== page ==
“Well, I have boobs, but only because I’m too heavy,” said Cynthia. “If I lost some weight, they’d shrink. I know, because they were a lot smaller before I gained the pounds.” She picked disconsolately at her salad.
“When was that?” asked Andy gently. She was aware that some traumatic event lurked in Cynthia’s past, but she never pried.
Cynthia sighed and took a sip of her diet Coke. She hated diet drinks. They always had a weird aftertaste. “When I was in my early thirties,” she finally said, “I was jilted. Left at the altar in my wedding dress, holding my bouquet. I thought we were madly in love. At least I was. But I guess he got cold feet. I never learned all the details, but I heard that Nick —that was his name— Nick had a talk with his best man and confessed that he didn’t really want to be married. To me, anyway.”
“Oh Cyn,” said Andy. She looked genuinely stricken, and tears started to glisten in her lower eyelids.
“At the last minute, the best man convinced him not to show up, but somehow they didn’t think to let me or my family know,” continued Cynthia. “It was a major social embarrassment, especially for my mother.” Cynthia was from a prominent Massachusetts family of WASPs. Her father counted Revolutionary War patriots among his ancestors, and her mother’s family, the Eatons, were descended from one of the passengers on the Mayflower. The wedding had been carefully planned, with no expense spared, and her parents had been enchanted with Nicholas Preston, who possessed a similarly impeccable background and similarly old money. Until he handed the Goodens the ultimate humiliation. In their estimation, that was a far worse crime than the fact that he’d broken Cynthia’s heart.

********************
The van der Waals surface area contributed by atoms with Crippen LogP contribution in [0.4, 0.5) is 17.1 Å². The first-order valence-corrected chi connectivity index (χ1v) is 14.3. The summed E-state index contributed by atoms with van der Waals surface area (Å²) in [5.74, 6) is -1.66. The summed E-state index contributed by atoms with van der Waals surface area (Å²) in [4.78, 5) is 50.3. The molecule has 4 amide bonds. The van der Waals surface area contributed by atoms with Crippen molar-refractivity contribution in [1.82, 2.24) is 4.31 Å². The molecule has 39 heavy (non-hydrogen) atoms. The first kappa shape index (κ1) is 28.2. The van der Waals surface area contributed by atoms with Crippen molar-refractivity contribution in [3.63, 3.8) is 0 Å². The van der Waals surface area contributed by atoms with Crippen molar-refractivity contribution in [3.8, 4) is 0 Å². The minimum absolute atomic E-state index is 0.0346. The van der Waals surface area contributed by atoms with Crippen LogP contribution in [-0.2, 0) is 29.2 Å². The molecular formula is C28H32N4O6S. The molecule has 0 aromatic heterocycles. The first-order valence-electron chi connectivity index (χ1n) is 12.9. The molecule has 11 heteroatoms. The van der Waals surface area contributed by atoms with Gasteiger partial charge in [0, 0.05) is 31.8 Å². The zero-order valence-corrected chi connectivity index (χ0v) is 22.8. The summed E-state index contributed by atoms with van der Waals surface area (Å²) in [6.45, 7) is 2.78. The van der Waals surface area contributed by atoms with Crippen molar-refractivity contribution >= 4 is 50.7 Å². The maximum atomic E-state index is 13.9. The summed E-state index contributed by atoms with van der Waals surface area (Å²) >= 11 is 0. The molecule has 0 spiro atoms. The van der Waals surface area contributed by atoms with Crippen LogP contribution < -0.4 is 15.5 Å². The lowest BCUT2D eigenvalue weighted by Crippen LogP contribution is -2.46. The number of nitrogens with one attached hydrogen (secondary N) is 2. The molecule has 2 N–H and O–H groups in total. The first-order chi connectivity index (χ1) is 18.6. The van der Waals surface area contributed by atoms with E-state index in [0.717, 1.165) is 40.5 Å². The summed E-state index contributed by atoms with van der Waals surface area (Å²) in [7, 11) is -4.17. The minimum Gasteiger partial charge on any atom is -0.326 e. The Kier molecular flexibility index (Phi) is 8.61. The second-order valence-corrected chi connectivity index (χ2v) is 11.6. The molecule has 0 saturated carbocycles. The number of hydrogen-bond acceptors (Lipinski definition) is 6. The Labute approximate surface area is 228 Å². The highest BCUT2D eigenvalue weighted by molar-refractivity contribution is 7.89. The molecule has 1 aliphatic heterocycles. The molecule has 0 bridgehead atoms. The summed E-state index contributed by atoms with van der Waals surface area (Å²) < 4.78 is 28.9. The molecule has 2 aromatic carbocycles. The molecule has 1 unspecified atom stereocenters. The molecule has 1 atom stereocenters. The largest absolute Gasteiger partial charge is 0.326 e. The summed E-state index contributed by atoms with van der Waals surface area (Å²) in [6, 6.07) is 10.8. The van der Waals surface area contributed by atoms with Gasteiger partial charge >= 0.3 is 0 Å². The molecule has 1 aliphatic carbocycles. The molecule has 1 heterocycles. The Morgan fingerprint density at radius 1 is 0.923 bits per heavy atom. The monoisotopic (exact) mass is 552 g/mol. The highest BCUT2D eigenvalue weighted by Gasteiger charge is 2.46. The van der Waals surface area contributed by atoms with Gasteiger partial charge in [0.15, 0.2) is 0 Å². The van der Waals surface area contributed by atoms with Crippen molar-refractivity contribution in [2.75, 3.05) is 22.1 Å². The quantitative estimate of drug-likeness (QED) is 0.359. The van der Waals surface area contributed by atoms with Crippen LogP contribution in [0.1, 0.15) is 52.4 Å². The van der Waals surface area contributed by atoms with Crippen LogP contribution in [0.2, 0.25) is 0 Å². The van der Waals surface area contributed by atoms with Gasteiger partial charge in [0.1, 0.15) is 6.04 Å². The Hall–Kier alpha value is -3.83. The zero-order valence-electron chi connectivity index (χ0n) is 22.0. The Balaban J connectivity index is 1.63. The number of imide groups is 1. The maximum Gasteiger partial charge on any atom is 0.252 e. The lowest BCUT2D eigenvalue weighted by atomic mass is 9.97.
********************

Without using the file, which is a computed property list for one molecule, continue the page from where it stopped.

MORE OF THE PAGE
“That’s heinous. Cyn, I’m so sorry.”
Cynthia returned her gaze, clear-eyed. “Thanks, but I’m over him now, even if my family has never recovered from the indignity. The problem is that I didn’t want anything to do with men for a long time after that. And instead of sex, I had… chocolate. I’ve eaten so much that I can tell right away whether a bar is Scharffen Berger, Valrhona, or Venchi without seeing the wrapper. All I have to do is smell it.”
“And now?” asked Andy. “You’d like to lose the chocolate and take up sex again? That sounds like a great idea.”
“Easier said than done. I’m still a bit wary of relationships, and I’m not sure I can have sex without making myself vulnerable. Besides, I’m forty now. It’s not as though men are lining up for a session in my bed.”
“It’s all about your state of mind,” said Andy. “Trust me. Now that you’re open to it, you just may find that something wonderful happens.” And she smiled the smile of a woman in love.